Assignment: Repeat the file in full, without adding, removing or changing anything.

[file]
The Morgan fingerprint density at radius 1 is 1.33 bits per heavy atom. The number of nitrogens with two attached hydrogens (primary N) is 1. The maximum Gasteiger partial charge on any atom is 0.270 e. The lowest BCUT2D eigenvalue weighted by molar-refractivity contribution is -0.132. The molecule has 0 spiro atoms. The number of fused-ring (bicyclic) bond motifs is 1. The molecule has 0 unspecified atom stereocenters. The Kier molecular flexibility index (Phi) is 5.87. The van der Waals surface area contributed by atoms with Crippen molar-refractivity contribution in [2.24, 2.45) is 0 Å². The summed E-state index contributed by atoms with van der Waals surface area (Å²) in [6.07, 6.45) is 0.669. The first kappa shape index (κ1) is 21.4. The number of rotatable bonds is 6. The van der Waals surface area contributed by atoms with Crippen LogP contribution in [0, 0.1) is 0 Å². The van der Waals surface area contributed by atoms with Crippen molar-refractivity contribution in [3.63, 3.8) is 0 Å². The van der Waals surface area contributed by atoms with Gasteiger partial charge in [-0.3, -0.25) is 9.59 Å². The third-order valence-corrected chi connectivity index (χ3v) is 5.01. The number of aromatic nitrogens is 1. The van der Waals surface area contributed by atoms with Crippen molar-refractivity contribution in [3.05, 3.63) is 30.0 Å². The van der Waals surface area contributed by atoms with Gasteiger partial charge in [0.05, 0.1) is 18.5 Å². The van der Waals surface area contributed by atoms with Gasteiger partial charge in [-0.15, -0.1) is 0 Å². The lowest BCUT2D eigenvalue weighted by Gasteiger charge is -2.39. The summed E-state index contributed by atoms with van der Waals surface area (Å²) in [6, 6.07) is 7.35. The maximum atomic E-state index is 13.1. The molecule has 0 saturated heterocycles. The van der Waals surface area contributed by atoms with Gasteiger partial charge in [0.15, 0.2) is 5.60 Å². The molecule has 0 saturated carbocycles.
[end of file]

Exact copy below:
The Morgan fingerprint density at radius 1 is 1.33 bits per heavy atom. The number of nitrogens with two attached hydrogens (primary N) is 1. The maximum Gasteiger partial charge on any atom is 0.270 e. The lowest BCUT2D eigenvalue weighted by molar-refractivity contribution is -0.132. The molecule has 0 spiro atoms. The number of fused-ring (bicyclic) bond motifs is 1. The molecule has 0 unspecified atom stereocenters. The Kier molecular flexibility index (Phi) is 5.87. The van der Waals surface area contributed by atoms with Crippen molar-refractivity contribution in [2.24, 2.45) is 0 Å². The summed E-state index contributed by atoms with van der Waals surface area (Å²) in [6.07, 6.45) is 0.669. The first kappa shape index (κ1) is 21.4. The number of rotatable bonds is 6. The van der Waals surface area contributed by atoms with Crippen LogP contribution in [0, 0.1) is 0 Å². The van der Waals surface area contributed by atoms with Crippen molar-refractivity contribution in [3.63, 3.8) is 0 Å². The van der Waals surface area contributed by atoms with Gasteiger partial charge in [-0.3, -0.25) is 9.59 Å². The third-order valence-corrected chi connectivity index (χ3v) is 5.01. The number of aromatic nitrogens is 1. The van der Waals surface area contributed by atoms with Crippen molar-refractivity contribution in [3.05, 3.63) is 30.0 Å². The van der Waals surface area contributed by atoms with Gasteiger partial charge in [0.05, 0.1) is 18.5 Å². The van der Waals surface area contributed by atoms with Gasteiger partial charge in [-0.15, -0.1) is 0 Å². The lowest BCUT2D eigenvalue weighted by Gasteiger charge is -2.39. The summed E-state index contributed by atoms with van der Waals surface area (Å²) in [6, 6.07) is 7.35. The maximum atomic E-state index is 13.1. The molecule has 0 saturated heterocycles. The van der Waals surface area contributed by atoms with Gasteiger partial charge in [0.15, 0.2) is 5.60 Å². The molecule has 0 saturated carbocycles.